5 Things Every Fundraiser Needs to Do in the First Half of January
Amid the chaos of year-end, it can be really challenging to look forward. There is so much to be done and you’ve been pushing hard for months.
I still remember the days of writing thank-you notes until my hand cramped, anxiously reviewing gift reports and busily sending out my last touch points of the year. At this point of the season, it honestly felt like my brain was too exhausted to even think about what would come in January.
I know it feels hard at the moment, but if I could go back and do one thing differently during this time of year, it would be to spend more time planning what I needed to do in the first two weeks of January. Now, I know that may sound a bit boring, but hang on. That beginning part of the month is a crucial and valuable time that can set the stage for your entire year.
Here’s what I recommend doing during those first two weeks of January – but make sure to plan and block time for them now
1. Schedule Time for Self-Care
I just got done saying how tiring the year-end push is, so I had to put this first. Fundraising is such an important job and, if you’re depleted, you won’t be able to meaningfully engage your donors or find joy in your work. This really should be your No. 1 priority as you move into January. Do not bring the hustle and bustle of year-end into the new year with you!
Creating space for self-care is really about finding what fills you up. It doesn’t need to be a large event, although I do highly recommend taking or at least scheduling some time off. It could look like taking 15 minutes every day to be out in nature. Or, maybe you can schedule time with a friend to grab coffee.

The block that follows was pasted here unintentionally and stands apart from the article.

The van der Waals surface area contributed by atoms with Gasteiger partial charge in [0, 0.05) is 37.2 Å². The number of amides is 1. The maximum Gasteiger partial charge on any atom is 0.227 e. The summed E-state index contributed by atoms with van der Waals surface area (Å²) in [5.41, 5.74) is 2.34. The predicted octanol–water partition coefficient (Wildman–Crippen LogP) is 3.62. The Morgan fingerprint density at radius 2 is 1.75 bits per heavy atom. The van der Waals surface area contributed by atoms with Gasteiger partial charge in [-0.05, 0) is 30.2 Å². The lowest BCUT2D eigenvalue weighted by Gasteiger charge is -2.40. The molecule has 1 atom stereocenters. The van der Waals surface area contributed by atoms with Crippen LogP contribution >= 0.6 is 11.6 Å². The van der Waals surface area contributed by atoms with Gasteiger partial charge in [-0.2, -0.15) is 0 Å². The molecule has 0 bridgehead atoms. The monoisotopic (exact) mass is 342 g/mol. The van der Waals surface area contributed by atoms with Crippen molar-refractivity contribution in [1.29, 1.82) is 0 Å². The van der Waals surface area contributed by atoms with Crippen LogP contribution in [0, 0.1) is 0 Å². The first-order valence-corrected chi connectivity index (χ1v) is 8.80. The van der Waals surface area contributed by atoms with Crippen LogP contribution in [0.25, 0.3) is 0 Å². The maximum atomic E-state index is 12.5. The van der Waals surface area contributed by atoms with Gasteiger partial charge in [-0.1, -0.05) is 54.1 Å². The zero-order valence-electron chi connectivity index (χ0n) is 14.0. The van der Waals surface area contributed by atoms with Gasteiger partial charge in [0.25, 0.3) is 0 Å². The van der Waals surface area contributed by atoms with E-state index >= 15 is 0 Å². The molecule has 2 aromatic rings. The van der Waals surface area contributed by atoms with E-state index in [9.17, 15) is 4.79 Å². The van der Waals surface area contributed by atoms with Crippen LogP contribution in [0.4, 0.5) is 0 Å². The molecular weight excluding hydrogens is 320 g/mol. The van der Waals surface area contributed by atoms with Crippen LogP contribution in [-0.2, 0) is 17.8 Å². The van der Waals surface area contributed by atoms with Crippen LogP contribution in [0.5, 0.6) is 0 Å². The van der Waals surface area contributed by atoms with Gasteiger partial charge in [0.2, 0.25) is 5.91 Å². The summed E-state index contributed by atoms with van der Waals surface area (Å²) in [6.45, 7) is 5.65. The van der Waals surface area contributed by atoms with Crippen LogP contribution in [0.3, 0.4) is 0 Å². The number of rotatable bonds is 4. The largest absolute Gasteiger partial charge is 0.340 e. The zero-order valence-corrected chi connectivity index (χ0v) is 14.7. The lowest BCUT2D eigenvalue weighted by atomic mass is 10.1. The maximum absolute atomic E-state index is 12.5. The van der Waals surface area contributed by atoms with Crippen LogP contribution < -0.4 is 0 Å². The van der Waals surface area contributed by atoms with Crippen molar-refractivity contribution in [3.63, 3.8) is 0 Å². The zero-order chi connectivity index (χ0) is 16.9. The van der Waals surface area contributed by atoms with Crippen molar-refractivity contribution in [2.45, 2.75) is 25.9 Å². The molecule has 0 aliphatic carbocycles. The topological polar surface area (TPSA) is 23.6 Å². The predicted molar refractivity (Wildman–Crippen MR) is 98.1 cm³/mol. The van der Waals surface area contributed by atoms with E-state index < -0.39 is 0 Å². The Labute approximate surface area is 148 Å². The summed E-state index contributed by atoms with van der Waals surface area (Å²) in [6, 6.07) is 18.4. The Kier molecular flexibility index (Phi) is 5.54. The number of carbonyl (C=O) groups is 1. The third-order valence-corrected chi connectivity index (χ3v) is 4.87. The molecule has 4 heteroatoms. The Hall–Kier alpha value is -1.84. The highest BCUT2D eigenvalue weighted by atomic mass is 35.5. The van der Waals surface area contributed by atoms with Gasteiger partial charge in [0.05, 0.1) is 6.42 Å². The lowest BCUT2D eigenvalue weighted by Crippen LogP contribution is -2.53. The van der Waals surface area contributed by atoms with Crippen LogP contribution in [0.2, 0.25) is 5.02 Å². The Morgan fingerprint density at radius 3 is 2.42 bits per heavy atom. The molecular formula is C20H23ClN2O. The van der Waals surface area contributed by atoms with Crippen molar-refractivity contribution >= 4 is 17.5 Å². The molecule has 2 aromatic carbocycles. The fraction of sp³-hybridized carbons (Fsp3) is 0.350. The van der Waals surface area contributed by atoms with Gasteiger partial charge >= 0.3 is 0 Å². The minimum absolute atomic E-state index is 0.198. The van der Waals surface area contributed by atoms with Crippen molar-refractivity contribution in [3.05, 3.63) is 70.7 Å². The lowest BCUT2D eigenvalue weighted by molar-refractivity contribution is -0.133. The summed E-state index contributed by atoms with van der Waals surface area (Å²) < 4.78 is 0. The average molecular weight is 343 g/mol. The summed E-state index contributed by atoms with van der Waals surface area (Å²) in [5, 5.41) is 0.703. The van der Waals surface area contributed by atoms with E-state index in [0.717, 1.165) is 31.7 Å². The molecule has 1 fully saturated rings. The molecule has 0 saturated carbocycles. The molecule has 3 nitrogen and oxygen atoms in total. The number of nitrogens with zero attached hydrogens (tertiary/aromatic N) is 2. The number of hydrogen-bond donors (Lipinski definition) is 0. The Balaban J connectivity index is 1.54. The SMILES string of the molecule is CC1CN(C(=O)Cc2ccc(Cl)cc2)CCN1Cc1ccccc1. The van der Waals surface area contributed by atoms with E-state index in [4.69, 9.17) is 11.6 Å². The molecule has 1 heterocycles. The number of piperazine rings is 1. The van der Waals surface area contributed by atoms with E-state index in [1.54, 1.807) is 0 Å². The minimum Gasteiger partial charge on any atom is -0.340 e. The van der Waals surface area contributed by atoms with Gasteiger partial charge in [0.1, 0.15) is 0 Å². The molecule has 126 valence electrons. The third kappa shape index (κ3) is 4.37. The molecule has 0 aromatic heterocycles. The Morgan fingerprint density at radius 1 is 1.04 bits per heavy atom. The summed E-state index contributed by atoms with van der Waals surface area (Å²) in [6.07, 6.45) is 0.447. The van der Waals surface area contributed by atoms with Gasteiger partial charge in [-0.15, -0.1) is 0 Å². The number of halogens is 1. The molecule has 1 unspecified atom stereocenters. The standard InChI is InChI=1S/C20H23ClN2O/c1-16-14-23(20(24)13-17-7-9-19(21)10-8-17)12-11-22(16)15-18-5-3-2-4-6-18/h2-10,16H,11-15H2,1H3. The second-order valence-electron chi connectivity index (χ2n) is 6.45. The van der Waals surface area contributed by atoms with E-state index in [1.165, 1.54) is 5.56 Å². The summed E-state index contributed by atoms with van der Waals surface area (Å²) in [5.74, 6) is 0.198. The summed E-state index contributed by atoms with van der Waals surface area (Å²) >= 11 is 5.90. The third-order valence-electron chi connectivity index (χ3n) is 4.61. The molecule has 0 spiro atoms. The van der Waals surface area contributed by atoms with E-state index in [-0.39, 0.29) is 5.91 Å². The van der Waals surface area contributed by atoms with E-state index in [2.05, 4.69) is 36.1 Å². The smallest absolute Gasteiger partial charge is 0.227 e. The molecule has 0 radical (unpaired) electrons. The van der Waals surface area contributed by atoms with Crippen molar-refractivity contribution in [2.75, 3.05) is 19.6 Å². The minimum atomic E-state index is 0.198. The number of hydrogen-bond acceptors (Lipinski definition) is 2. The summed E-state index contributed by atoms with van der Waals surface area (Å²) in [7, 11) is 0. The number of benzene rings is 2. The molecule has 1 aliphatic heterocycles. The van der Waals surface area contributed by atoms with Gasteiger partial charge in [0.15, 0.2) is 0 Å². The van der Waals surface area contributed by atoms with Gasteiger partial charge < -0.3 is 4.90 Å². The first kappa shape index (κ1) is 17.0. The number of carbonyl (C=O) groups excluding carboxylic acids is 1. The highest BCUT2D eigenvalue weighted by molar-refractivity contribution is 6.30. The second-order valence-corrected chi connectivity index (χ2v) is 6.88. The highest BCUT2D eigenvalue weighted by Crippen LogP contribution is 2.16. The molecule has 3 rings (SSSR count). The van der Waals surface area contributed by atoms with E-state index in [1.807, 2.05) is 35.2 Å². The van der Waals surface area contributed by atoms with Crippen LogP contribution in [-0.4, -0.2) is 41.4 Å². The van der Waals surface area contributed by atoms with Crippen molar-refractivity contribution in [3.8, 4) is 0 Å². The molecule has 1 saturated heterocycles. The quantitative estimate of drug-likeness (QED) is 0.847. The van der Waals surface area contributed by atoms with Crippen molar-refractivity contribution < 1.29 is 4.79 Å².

Some other great strategies are doing an activity you love, doing some mindful breathing, exercising, watching a funny video, doing something relaxing or pampering yourself a little bit. Whatever it is that works for you, put it on your schedule so that time is secured.
2. Thank Your Team
I’d bet that over the last few months, you’ve had to call in a favor or two from a program coordinator, finance team member, marketing person or someone else on your team. Take a moment to thank them — just like you would thank a donor. Be specific about what you’re thanking them for and, if possible, share the impact of their support. If a program person helped you find a last-minute story to share with your donor, and the donor increased their gift because of how much the story moved them, make sure you share that!
3. Reflect on 2022
Reflection is an important tool so we can learn from our successes and mistakes. It’s important to think about both. What worked? What didn’t work? Don’t shy away from reviewing what didn’t work well or failed. Remember, when we fail, that means we tried something. Failure is part of life. And it’s where you learn the most about yourself and your work.
Ideally, I recommend you block a large chunk of time — at least two hours — and get out of the office to do this. Find your way to a favorite place, like a coffee shop, and make sure it's somewhere you feel inspired — and that it’s a place where you can focus. You may want to create some prompts for yourself or just journal as things come to mind. There’s no wrong way to do this, so keep yourself open to the process and commit to the time.
4. Begin the Caseload Refresh Process